The media industry is going through a time of major change and disruption. The digital changes which were already underway, are now being accelerated by the impact of the current COVID-19 pandemic.
In order to understand what is happening in the media industry, we recently held a webinar with one of Globant’s leading experts in the sector, Andy Eyherabide. We’d like to share some of his insights and thoughts from the discussion in this article.
Andy, what has been the impact so far of the pandemic on the industry?
Some people believe that the industry is in for a ride with this pandemic, and while it is true that viewership is up (as one would expect considering people staying at home have more time to consume content), the outbreak is having a significant impact on the industry.
Theaters are closed, studios have stopped the production of movies and TV shows, live sports and red carpet events have been postponed or canceled (everything from March Madness, NBA, to the Olympics). Organizations have lost millions of dollars in ad revenue.
What do you see as the long-term impact? Do you think there will be long-term impact on consumer-behavior?
This is the key question. I believe when all this is over there will be some pent up demand for people to get out of their homes. As a result, viewership is likely to go down. But the outbreak is accelerating some existing trends, such as cord-cutting.
With live sports events off the table and analysts sounding the alarm of world-wide recession, a lot of people may decide that their expensive linear and sports-less cable package isn’t worth it any longer. So they will likely take a fresh look at no-contract streaming offers, some of which are actually for free or have a free-tier, like the upcoming Peacock streaming service from NBC.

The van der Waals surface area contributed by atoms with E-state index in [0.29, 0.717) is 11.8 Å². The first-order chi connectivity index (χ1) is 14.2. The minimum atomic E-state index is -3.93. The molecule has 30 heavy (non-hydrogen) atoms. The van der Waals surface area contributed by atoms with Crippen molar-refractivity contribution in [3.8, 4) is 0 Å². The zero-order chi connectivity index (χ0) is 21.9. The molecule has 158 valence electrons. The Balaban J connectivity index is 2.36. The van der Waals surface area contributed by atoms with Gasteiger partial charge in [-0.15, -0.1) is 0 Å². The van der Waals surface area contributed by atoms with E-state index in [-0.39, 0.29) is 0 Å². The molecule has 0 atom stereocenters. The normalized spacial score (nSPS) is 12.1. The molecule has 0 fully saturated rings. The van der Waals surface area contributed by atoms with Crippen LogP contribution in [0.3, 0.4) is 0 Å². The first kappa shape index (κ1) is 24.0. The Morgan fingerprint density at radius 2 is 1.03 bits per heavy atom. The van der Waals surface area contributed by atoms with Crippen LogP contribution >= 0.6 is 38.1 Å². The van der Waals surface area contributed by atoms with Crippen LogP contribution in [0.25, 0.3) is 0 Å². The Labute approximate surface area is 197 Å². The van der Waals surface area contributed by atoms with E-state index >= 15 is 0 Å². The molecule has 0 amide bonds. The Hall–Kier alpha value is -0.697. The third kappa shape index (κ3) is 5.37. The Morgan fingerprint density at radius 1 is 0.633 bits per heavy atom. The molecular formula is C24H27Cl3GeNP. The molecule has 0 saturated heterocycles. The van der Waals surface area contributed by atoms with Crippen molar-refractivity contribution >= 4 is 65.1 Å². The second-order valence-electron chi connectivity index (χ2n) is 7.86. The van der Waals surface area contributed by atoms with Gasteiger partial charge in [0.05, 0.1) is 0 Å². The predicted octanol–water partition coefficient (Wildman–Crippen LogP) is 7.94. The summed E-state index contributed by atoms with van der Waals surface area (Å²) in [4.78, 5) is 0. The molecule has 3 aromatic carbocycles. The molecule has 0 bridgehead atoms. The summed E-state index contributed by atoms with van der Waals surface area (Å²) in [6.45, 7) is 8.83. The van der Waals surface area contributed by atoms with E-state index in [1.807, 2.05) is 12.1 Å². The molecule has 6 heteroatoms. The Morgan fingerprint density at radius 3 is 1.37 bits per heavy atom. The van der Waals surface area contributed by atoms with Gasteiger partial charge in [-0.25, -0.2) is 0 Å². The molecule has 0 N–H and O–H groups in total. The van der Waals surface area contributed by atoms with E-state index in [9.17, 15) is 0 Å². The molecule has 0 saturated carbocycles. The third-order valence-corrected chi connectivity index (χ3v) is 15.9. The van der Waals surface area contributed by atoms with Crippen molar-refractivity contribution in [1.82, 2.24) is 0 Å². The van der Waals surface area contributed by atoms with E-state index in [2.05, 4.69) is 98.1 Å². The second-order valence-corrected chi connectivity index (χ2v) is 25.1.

Are we seeing greater innovation at the moment, as media companies try to find ways to navigate the crisis?
In some areas more than others, based out of necessity. The movie industry for instance. Theaters all over the world have shut down, including chains such as AMC, Regal and Cinemark. So for the first time we’re going to see a major movie studio making its movies available to rent through digital distribution platforms – NBC Universal is releasing “Trolls World Tour”, on April 10th online at the same time as in theaters. They’re applying the direct to consumer model.
This move to a direct to consumer model is something that the industry has been considering for some time already, but has now very suddenly become a necessity. In the past, media companies were producing and selling their content to other companies (theaters, cable operators, etc). This was a typical B2B model. We’re currently witnessing a dramatic acceleration in the shift to new distribution models.
What are some of the technology implications? Do you think media organizations are ready to scale their digital platforms?
There are a lot of implications. And the reality is that nobody was quite ready for this. Estimates indicate that a third of the world’s population is in lockdown. People are consuming as much as 60% more content, both for linear and digital platforms.
Not only is this challenging digital platforms in their ability to scale, but also the internet as a conduit. That’s why in many regions Netflix, YouTube and others, have announced they will be reducing the quality of their streams in order to preserve bandwidth.
You can watch more of Andy’s thoughts on the media industry on-demand here. If you’d like to find out more about our expertise in media, or how we can help your organization during these challenging times, please follow our post.